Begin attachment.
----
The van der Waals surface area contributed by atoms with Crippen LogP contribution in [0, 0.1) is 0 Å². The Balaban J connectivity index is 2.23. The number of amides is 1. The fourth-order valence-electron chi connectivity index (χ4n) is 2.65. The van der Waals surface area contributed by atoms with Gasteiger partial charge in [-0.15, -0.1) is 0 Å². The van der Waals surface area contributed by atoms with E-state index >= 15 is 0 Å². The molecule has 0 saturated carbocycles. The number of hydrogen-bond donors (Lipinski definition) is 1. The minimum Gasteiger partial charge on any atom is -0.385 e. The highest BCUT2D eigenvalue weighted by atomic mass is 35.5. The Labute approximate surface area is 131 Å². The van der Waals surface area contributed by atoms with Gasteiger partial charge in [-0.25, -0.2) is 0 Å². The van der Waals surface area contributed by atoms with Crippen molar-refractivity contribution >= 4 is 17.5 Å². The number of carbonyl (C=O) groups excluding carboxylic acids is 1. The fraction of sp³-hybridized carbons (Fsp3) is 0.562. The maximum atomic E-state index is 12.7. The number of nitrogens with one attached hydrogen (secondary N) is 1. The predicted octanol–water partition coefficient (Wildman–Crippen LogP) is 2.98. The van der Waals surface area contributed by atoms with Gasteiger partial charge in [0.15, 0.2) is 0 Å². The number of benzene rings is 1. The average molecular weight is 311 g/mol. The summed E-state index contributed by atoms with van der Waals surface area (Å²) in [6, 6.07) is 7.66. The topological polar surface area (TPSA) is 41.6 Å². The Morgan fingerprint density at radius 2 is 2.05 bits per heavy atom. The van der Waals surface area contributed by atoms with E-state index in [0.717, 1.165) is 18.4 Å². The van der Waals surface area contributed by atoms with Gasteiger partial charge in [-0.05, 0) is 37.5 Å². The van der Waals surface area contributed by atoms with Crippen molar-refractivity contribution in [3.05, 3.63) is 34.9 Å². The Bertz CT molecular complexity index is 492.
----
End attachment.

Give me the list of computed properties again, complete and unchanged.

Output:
The van der Waals surface area contributed by atoms with Crippen LogP contribution in [0, 0.1) is 0 Å². The Balaban J connectivity index is 2.23. The number of amides is 1. The fourth-order valence-electron chi connectivity index (χ4n) is 2.65. The van der Waals surface area contributed by atoms with Gasteiger partial charge in [-0.15, -0.1) is 0 Å². The van der Waals surface area contributed by atoms with E-state index >= 15 is 0 Å². The molecule has 0 saturated carbocycles. The number of hydrogen-bond donors (Lipinski definition) is 1. The minimum Gasteiger partial charge on any atom is -0.385 e. The highest BCUT2D eigenvalue weighted by atomic mass is 35.5. The Labute approximate surface area is 131 Å². The van der Waals surface area contributed by atoms with Gasteiger partial charge in [-0.25, -0.2) is 0 Å². The van der Waals surface area contributed by atoms with Crippen molar-refractivity contribution >= 4 is 17.5 Å². The number of carbonyl (C=O) groups excluding carboxylic acids is 1. The fraction of sp³-hybridized carbons (Fsp3) is 0.562. The maximum atomic E-state index is 12.7. The number of nitrogens with one attached hydrogen (secondary N) is 1. The predicted octanol–water partition coefficient (Wildman–Crippen LogP) is 2.98. The van der Waals surface area contributed by atoms with Gasteiger partial charge in [0.15, 0.2) is 0 Å². The number of benzene rings is 1. The average molecular weight is 311 g/mol. The summed E-state index contributed by atoms with van der Waals surface area (Å²) in [6, 6.07) is 7.66. The topological polar surface area (TPSA) is 41.6 Å². The Morgan fingerprint density at radius 2 is 2.05 bits per heavy atom. The van der Waals surface area contributed by atoms with E-state index in [0.717, 1.165) is 18.4 Å². The van der Waals surface area contributed by atoms with Gasteiger partial charge in [-0.05, 0) is 37.5 Å². The van der Waals surface area contributed by atoms with Crippen molar-refractivity contribution in [3.05, 3.63) is 34.9 Å². The Bertz CT molecular complexity index is 492.